Supporting Academic Language Development in Elementary Science: A Classroom Teaching Experiment

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Supporting Academic Language Development in Elementary Science: A Classroom Teaching Experiment

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Academic language is the language that students must engage in while participating in the teaching and learning that takes place in school (Schleppegrell, 2012) and science as a content area presents specific challenges and opportunities for students to engage with language (Buxton & Lee, 2014; Gee, 2005). In order for students to engage authentically and fully in the science learning that will take place in their classrooms, it is important that they develop their abilities to use science academic language (National Research Council, 2012). For this to occur, teachers must provide support to their students in developing the science academic language they will encounter in their classrooms. Unfortunately, this type of support remains a challenge for many teachers (Baecher, Farnsworth, & Ediger, 2014; Bigelow, 2010; Fisher & Frey, 2010) and teachers must receive professional development that supports their abilities to provide instruction that supports and scaffolds students’ science academic language use and development. This study investigates an elementary science teacher’s engagement in an instructional coaching partnership to explore how that teacher planned and implemented scaffolds for science academic language. Using a theoretical framework that combines the literature on scaffolding (Bunch, Walqui, & Kibler, 2015; Gibbons, 2015; Sharpe, 2001/2006) and instructional coaching (Knight, 2007/2009), this study sought to understand how an elementary science teacher plans and implements scaffolds for science academic language, and the resources that assisted the teacher in planning those scaffolds. The overarching goal of this work is to understand how elementary science teachers can scaffold language in their classroom, and how they can be supported in that work. Using a classroom teaching experiment methodology (Cobb, 2000) and constructivist grounded theory methods (Charmaz, 2014) for analysis, this study examined coaching conversations and classroom instruction to identify and understand what scaffolds are planned and implemented, and how that planning and implementation occurred through an instructional coaching partnership. Findings from this study showed the elementary science teacher planned and implemented a number of scaffolds for science academic language, focusing primarily on the use of sentence starters as a scaffolding strategy. The findings also indicated that the instructional coaching partnership played a vital role as the main resource that assisted the planning of scaffolds. These findings provide insights into the types of scaffolds that elementary science teachers can implement to scaffold science academic language, and the role that instructional coaching can play in supporting teachers as they work to provide instruction that scaffolds their students’ language use and development.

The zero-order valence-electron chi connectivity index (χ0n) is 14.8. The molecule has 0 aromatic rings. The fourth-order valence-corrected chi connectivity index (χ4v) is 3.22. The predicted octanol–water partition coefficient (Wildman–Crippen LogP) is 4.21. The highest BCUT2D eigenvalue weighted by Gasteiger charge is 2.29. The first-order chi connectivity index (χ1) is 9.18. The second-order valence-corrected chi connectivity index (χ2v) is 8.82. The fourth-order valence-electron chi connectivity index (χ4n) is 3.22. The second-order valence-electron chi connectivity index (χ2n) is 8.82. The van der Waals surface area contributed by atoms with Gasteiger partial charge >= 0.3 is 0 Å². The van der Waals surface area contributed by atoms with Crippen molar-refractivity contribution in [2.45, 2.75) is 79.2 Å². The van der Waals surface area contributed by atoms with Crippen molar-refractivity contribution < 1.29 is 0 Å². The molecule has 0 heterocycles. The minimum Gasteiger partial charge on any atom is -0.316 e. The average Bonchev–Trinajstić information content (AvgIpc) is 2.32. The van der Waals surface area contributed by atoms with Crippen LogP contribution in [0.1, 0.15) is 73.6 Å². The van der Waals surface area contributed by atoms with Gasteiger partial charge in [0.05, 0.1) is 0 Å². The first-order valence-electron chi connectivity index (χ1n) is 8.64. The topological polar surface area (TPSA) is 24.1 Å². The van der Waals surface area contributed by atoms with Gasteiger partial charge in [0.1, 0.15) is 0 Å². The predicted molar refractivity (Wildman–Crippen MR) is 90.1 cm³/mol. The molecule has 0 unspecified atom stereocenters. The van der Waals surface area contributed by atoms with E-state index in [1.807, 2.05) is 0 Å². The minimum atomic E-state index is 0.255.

University of Minnesota Ph.D. dissertation. July 2017. Major: Education, Curriculum and Instruction. Advisors: Bhaskar Upadhyay, Julie Brown. 1 computer file (PDF); xi, 180 pages.

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Jung, Karl. (2017). Supporting Academic Language Development in Elementary Science: A Classroom Teaching Experiment. Retrieved from the University Digital Conservancy,

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